Ukraine СScrapedТ for Gas Cash

BloombergPrime Minister Vladimir Putin and Tymoshenko shaking hands in April.

KIEV — Naftogaz Ukrainy had trouble finding the cash to pay Russia for last month’s gas bill, Prime Minister Yulia Tymoshenko said Wednesday, while one official suggested slashing imports to the end of the year.

Naftogaz was at the center of a row with Russia last January over late bill payments and gas prices, which led to cuts in supplies to hundreds of thousands of European customers of Russian gas that normally flows through pipelines across Ukrainian soil.

The company said late Tuesday that it paid the September bill, which officials had put at about $400 million.

“This was not easy to do,” Tymoshenko told a regular government meeting. “We worked for a month to scrape together every single penny, every single hryvna, to activate all the systems of resources for the payment of gas.” European Union politicians are wary of another “gas war” between Kiev and Moscow and are closely monitoring developments.

The EU receives about 20 percent of its gas from Russia via Ukraine, while some countries on its eastern and southern borders are almost entirely reliant on that gas.

Naftogaz has been squeezed in recent years as it buys Russian gas at fast-rising prices but has to sell it at home at subsidized prices. The company was deemed to be in restricted default of a $500 million eurobond due last month after failing to repay it by the maturity deadline.

Naftogaz will pay $208 to $209 per 1,000 cubic meters of gas supplied by Gazprom this quarter but sells it to local utilities at about $100.

The state has helped Naftogaz pay its bills but Ukraine is in a deep recession that has stretched its finances and it depends on a $16.4 billion International Monetary Fund bailout.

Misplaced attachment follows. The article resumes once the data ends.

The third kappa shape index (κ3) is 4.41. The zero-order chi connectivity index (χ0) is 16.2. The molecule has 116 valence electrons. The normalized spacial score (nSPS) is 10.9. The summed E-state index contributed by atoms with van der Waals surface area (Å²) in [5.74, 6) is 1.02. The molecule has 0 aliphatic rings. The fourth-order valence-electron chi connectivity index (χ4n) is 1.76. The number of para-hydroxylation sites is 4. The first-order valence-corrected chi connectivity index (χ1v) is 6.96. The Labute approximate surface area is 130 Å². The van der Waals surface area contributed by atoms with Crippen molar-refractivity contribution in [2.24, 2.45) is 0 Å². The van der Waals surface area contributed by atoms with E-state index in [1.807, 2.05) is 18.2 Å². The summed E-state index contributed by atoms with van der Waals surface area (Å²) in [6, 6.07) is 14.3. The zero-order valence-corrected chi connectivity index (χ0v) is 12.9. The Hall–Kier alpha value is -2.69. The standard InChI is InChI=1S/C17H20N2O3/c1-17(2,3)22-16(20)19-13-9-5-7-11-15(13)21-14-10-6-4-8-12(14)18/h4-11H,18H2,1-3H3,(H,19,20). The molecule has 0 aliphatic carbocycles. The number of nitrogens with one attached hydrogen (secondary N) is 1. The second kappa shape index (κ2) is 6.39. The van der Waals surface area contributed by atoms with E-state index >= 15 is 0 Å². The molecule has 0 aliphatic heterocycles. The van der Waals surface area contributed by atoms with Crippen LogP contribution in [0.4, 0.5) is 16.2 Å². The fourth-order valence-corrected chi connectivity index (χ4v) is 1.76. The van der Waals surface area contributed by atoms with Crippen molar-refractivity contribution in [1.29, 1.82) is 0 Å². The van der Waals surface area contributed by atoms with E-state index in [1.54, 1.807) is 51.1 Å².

President Viktor Yushchenko’s energy envoy Bohdan Sokolovsky indicated just how much Naftogaz leans on the state, saying it had only paid $130 million of the $400 million from its own funds. The rest was funded through various forms of borrowing.

“The situation in the fourth quarter has become significantly more difficult, as the revenue inflows [to Naftogaz from its customers] will not increase while payments [to Gazprom] will rise sharply,” Sokolovsky told journalists.

Naftogaz may face a $3 billion bill in the last three months of this year for the import of 14 billion cubic meters if Ukraine proceeds with plans to import about 30 bcm in total this year, as Tymoshenko has said it would.

Even that is lower than the 40 bcm that Kiev promised to buy under the deal that ended the January gas row. Tymoshenko has said Gazprom will not impose penalties on Naftogaz for buying less than promised, and so far Russian officials agree.

Now, officials suggest Ukraine — Gazprom’s largest country client — could buy just 5 bcm, not 14, to the end of the year.

“Our needs in the fourth quarter are 15 to 16 bcm. We need from Russia no more than 5 billion,” Ivan Dyak, an energy advisor to Yushchenko, told journalists. Aside from the Russian gas, 5 bcm could come from Ukraine’s own gas production and 5 bcm to 6 bcm from underground storage, he said.

Naftogaz and Gazprom declined to comment on these figures.